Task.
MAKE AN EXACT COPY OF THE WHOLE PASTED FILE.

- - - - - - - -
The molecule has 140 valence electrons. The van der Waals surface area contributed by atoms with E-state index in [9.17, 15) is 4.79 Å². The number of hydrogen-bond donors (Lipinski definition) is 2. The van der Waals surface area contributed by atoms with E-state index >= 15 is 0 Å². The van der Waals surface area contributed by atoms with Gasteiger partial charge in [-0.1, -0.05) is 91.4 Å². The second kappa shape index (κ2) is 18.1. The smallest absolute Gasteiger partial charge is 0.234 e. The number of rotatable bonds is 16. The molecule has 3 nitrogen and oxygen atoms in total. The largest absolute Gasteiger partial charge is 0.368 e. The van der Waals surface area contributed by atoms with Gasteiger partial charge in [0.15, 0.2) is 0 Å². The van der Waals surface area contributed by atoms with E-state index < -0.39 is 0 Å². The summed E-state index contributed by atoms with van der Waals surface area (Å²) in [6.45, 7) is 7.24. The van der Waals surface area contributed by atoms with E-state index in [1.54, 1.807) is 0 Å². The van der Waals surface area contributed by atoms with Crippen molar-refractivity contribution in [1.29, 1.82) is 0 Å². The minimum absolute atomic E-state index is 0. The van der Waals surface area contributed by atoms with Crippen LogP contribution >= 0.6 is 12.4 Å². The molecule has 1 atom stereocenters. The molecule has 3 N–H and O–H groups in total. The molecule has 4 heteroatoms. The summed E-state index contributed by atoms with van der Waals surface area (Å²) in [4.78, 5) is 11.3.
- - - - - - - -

The molecule has 140 valence electrons. The van der Waals surface area contributed by atoms with E-state index in [9.17, 15) is 4.79 Å². The number of hydrogen-bond donors (Lipinski definition) is 2. The van der Waals surface area contributed by atoms with E-state index >= 15 is 0 Å². The van der Waals surface area contributed by atoms with Gasteiger partial charge in [-0.1, -0.05) is 91.4 Å². The second kappa shape index (κ2) is 18.1. The smallest absolute Gasteiger partial charge is 0.234 e. The number of rotatable bonds is 16. The molecule has 3 nitrogen and oxygen atoms in total. The largest absolute Gasteiger partial charge is 0.368 e. The van der Waals surface area contributed by atoms with Gasteiger partial charge in [0.15, 0.2) is 0 Å². The van der Waals surface area contributed by atoms with E-state index < -0.39 is 0 Å². The summed E-state index contributed by atoms with van der Waals surface area (Å²) in [6.45, 7) is 7.24. The van der Waals surface area contributed by atoms with E-state index in [1.54, 1.807) is 0 Å². The van der Waals surface area contributed by atoms with Crippen molar-refractivity contribution in [1.29, 1.82) is 0 Å². The minimum absolute atomic E-state index is 0. The van der Waals surface area contributed by atoms with Crippen LogP contribution >= 0.6 is 12.4 Å². The molecule has 1 atom stereocenters. The molecule has 3 N–H and O–H groups in total. The molecule has 4 heteroatoms. The summed E-state index contributed by atoms with van der Waals surface area (Å²) in [4.78, 5) is 11.3.